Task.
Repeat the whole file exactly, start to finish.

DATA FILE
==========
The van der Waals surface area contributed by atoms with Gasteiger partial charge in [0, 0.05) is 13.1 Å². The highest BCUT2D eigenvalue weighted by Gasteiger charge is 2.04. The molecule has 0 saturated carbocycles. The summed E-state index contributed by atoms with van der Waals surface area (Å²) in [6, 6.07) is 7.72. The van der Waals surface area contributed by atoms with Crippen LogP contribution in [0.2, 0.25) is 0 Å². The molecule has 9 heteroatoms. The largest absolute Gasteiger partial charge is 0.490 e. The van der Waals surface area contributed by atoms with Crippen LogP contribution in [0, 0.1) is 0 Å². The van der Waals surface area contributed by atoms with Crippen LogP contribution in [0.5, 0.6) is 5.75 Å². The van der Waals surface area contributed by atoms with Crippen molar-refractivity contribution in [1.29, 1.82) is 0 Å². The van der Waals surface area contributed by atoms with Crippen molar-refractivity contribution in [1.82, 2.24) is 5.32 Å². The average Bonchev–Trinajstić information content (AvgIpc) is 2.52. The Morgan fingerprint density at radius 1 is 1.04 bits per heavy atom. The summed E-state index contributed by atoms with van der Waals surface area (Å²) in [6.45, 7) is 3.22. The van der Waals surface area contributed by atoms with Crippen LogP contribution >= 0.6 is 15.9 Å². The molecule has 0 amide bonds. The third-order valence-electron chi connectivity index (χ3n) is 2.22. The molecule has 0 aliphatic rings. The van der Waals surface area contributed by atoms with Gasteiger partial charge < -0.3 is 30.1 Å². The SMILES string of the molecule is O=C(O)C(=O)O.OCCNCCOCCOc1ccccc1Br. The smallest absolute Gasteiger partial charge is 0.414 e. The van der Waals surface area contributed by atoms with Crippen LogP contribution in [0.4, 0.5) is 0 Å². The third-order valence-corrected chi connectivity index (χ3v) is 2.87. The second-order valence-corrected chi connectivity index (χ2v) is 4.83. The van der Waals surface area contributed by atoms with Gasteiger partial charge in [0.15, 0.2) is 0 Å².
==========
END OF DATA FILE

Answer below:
The van der Waals surface area contributed by atoms with Gasteiger partial charge in [0, 0.05) is 13.1 Å². The highest BCUT2D eigenvalue weighted by Gasteiger charge is 2.04. The molecule has 0 saturated carbocycles. The summed E-state index contributed by atoms with van der Waals surface area (Å²) in [6, 6.07) is 7.72. The van der Waals surface area contributed by atoms with Crippen LogP contribution in [0.2, 0.25) is 0 Å². The molecule has 9 heteroatoms. The largest absolute Gasteiger partial charge is 0.490 e. The van der Waals surface area contributed by atoms with Crippen LogP contribution in [0, 0.1) is 0 Å². The van der Waals surface area contributed by atoms with Crippen LogP contribution in [0.5, 0.6) is 5.75 Å². The van der Waals surface area contributed by atoms with Crippen molar-refractivity contribution in [1.29, 1.82) is 0 Å². The van der Waals surface area contributed by atoms with Crippen molar-refractivity contribution in [1.82, 2.24) is 5.32 Å². The average Bonchev–Trinajstić information content (AvgIpc) is 2.52. The Morgan fingerprint density at radius 1 is 1.04 bits per heavy atom. The summed E-state index contributed by atoms with van der Waals surface area (Å²) in [6.45, 7) is 3.22. The van der Waals surface area contributed by atoms with Crippen LogP contribution >= 0.6 is 15.9 Å². The molecule has 0 amide bonds. The third-order valence-electron chi connectivity index (χ3n) is 2.22. The molecule has 0 aliphatic rings. The van der Waals surface area contributed by atoms with Gasteiger partial charge < -0.3 is 30.1 Å². The SMILES string of the molecule is O=C(O)C(=O)O.OCCNCCOCCOc1ccccc1Br. The smallest absolute Gasteiger partial charge is 0.414 e. The van der Waals surface area contributed by atoms with Crippen LogP contribution in [0.4, 0.5) is 0 Å². The third-order valence-corrected chi connectivity index (χ3v) is 2.87. The second-order valence-corrected chi connectivity index (χ2v) is 4.83. The van der Waals surface area contributed by atoms with Gasteiger partial charge in [0.15, 0.2) is 0 Å².